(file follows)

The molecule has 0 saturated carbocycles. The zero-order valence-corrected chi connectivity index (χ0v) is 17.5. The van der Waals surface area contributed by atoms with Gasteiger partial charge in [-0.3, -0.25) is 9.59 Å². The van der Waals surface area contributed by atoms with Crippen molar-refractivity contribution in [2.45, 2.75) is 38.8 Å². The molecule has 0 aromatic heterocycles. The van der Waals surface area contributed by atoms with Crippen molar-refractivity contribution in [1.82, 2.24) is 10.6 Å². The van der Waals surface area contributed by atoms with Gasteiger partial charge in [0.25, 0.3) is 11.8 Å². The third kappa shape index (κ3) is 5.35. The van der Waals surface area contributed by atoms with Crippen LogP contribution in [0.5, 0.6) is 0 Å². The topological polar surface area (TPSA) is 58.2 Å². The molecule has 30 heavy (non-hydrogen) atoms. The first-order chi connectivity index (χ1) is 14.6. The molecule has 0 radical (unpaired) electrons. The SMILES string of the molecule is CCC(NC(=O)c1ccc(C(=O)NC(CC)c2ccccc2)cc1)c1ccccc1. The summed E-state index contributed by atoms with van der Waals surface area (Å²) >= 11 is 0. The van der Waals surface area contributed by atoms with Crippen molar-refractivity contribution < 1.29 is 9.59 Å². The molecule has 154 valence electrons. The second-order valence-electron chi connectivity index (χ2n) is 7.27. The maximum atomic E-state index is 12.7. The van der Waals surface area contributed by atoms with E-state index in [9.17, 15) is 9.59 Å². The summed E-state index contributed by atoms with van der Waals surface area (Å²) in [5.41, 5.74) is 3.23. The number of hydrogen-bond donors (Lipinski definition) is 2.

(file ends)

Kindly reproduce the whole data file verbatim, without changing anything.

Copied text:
The molecule has 0 saturated carbocycles. The zero-order valence-corrected chi connectivity index (χ0v) is 17.5. The van der Waals surface area contributed by atoms with Gasteiger partial charge in [-0.3, -0.25) is 9.59 Å². The van der Waals surface area contributed by atoms with Crippen molar-refractivity contribution in [2.45, 2.75) is 38.8 Å². The molecule has 0 aromatic heterocycles. The van der Waals surface area contributed by atoms with Crippen molar-refractivity contribution in [1.82, 2.24) is 10.6 Å². The van der Waals surface area contributed by atoms with Gasteiger partial charge in [0.25, 0.3) is 11.8 Å². The third kappa shape index (κ3) is 5.35. The van der Waals surface area contributed by atoms with Crippen LogP contribution in [0.5, 0.6) is 0 Å². The topological polar surface area (TPSA) is 58.2 Å². The molecule has 30 heavy (non-hydrogen) atoms. The first-order chi connectivity index (χ1) is 14.6. The molecule has 0 radical (unpaired) electrons. The SMILES string of the molecule is CCC(NC(=O)c1ccc(C(=O)NC(CC)c2ccccc2)cc1)c1ccccc1. The summed E-state index contributed by atoms with van der Waals surface area (Å²) >= 11 is 0. The van der Waals surface area contributed by atoms with Crippen molar-refractivity contribution < 1.29 is 9.59 Å². The molecule has 154 valence electrons. The second-order valence-electron chi connectivity index (χ2n) is 7.27. The maximum atomic E-state index is 12.7. The van der Waals surface area contributed by atoms with E-state index in [9.17, 15) is 9.59 Å². The summed E-state index contributed by atoms with van der Waals surface area (Å²) in [5.41, 5.74) is 3.23. The number of hydrogen-bond donors (Lipinski definition) is 2.